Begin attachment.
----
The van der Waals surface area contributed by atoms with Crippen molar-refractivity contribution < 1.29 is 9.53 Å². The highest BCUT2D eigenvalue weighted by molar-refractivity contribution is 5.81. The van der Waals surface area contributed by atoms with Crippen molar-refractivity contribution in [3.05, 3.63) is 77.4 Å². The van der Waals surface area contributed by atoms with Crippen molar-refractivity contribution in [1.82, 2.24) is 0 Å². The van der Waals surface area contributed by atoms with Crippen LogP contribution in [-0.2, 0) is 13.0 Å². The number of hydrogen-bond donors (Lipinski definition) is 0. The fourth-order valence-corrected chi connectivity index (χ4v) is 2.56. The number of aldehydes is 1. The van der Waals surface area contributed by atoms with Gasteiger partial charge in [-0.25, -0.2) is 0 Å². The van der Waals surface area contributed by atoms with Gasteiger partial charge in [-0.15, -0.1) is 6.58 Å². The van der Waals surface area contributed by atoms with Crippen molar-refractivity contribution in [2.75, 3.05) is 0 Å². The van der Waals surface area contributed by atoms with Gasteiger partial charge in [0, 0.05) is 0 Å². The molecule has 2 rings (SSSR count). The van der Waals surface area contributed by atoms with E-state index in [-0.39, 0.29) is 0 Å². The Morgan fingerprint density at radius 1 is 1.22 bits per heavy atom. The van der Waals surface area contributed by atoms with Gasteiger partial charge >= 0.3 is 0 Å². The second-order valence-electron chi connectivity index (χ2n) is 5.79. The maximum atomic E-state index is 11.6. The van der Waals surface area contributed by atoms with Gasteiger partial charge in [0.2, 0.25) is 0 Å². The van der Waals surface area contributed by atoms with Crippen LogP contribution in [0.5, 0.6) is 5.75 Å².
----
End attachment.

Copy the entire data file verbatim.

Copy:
The van der Waals surface area contributed by atoms with Crippen molar-refractivity contribution < 1.29 is 9.53 Å². The highest BCUT2D eigenvalue weighted by molar-refractivity contribution is 5.81. The van der Waals surface area contributed by atoms with Crippen molar-refractivity contribution in [3.05, 3.63) is 77.4 Å². The van der Waals surface area contributed by atoms with Crippen molar-refractivity contribution in [1.82, 2.24) is 0 Å². The van der Waals surface area contributed by atoms with Crippen LogP contribution in [-0.2, 0) is 13.0 Å². The number of hydrogen-bond donors (Lipinski definition) is 0. The fourth-order valence-corrected chi connectivity index (χ4v) is 2.56. The number of aldehydes is 1. The van der Waals surface area contributed by atoms with Gasteiger partial charge in [-0.25, -0.2) is 0 Å². The van der Waals surface area contributed by atoms with Gasteiger partial charge in [-0.15, -0.1) is 6.58 Å². The van der Waals surface area contributed by atoms with Crippen molar-refractivity contribution in [2.75, 3.05) is 0 Å². The van der Waals surface area contributed by atoms with Gasteiger partial charge in [0, 0.05) is 0 Å². The molecule has 2 rings (SSSR count). The van der Waals surface area contributed by atoms with E-state index in [-0.39, 0.29) is 0 Å². The Morgan fingerprint density at radius 1 is 1.22 bits per heavy atom. The van der Waals surface area contributed by atoms with Gasteiger partial charge >= 0.3 is 0 Å². The second-order valence-electron chi connectivity index (χ2n) is 5.79. The maximum atomic E-state index is 11.6. The van der Waals surface area contributed by atoms with Gasteiger partial charge in [0.2, 0.25) is 0 Å². The van der Waals surface area contributed by atoms with Crippen LogP contribution in [0.5, 0.6) is 5.75 Å².